Del Rio—Down in Del Rio, the Amistad Reservoir and the oldest winery in the state are some unique stops on The Texas Bucket List, but for a taste of something truly unique to the Lone Star State, you have to go to small red and yellow building on the east end of town. There you will find one tired tortilla fryer named Miguel. While his little restaurant known for tapatillos is totally worth a stop, it’s what is going on in the back that brings in bucks.
Julio’s chips and salsa are a staple in just about any store in the Lone Star State. All those yellow bags a bunch of people munch on are made in Del Rio all the livelong day.
“Seven days a week, 24 hours a day,” said Miguel, “the demand is there. And we’re cranking them.”
“Just to get here and have a basket of Julio’s chips is paradise,” explained Jay Gonzalez.
“I’ve sent chips as far as Minnesota to relatives because they love them,” commented Laura Cervantes.
Julio’s was started by Miguel’s father, Julio T. Garcia, who was known for banging the pots and pans while cooking at the old Branding Iron steakhouse in the 70’s. His spicy seasoning was a hit on the savory steaks he used to cook, but when he started putting them on chips, something out of the ordinary started taking off in the Garcia household.
“People will walk in there and knock on the door, ‘Hey, we want a box of chips,’ and go in there” said Miguel, “like if you were going to go get a dozen of tamales or something at somebody’s house. You know? They were going to go get chips and salsa.”
Miguel has been working with secret spice combo for so long, he can’t even smell it anymore.
“You go to a dance or you go to school and people would kind of tell you, ‘Man, you smell good.’ That’s my life. ‘Man. Wow. What did you go eat?'” he explained, “And I’d go, ‘No, it’s just the chips, it’s just the chips and the seasoning.'”
Julio’s reputation for really good papas fritas took the family by surprise and started a spicy staple for all sorts of folks.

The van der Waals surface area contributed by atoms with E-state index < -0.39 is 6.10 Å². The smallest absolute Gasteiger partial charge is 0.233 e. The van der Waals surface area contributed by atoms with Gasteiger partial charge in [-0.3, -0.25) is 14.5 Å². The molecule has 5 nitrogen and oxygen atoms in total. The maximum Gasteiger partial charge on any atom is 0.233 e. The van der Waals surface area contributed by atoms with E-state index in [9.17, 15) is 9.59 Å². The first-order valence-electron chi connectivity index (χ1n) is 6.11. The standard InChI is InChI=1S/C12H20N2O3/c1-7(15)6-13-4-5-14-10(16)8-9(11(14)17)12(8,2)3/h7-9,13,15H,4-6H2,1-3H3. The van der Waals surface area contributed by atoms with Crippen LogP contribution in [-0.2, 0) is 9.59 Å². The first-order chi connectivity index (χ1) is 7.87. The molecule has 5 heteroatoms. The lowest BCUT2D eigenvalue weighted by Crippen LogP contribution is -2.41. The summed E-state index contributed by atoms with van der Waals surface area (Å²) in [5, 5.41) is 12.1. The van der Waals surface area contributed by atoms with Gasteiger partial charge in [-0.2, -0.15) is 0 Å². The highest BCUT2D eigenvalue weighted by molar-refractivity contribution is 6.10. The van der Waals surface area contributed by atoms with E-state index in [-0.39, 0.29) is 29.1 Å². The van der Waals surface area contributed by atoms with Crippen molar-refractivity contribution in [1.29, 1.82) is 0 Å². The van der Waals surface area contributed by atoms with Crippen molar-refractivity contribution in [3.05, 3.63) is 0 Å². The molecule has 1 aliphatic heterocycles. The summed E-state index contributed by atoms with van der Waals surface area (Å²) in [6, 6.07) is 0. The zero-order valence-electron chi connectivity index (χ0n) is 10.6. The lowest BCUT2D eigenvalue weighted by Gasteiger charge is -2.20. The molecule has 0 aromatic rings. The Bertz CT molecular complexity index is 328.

“I was so happy that we were selling so much chips. I was so proud… Proud, happy. You know? Tired,” he continued, “it’s still the same.”
Along with his sentiments on the family business, their process of chip making has also remained unchanged.
“The process is prepping the corn, cooking the corn, cook it for an hour or so… We wash the corn, and then we grind the corn, and then we bake the corn…step-by-step,” he explained.
Afterwards they continue by taking the fresh masa into the the rest of the process.
“So, it goes into the shape. We’d cook it in here for about a minute… or so. Then we let it go to where we dry the chip, and then once it’s dry enough, straight to the fryer.”
Once the seasoning is added, it makes all the difference in the world.
“You have a bag of Julio’s chips at home that thing ain’t lasting the night,” said Jay, “I mean it’s gone.”
For Miguel, it’s about carrying on the family business in memory of his father who made this simple snack his life.
“Man, you should have met my dad. I think [he] has a lot to do with [it] being so popular, because the character he was, the type of person, he kind of like sold the product,” said Miguel, “people liked the way he was and I think that helped a lot.”
Members of the Del Rio community are proud of Julio’s success.
“Go to Amarillo, Texas and see Julio’s on the shelves and think, ‘You know that’s my hometown,’” said Jay, “we love that. We’re Texas proud.”
“It puts Del Rio on the Texas map,” added Laura.
“It’s our living, that’s what we do for our life…So, we do it with pride and joy,” said Miguel, “We love what we’re doing.”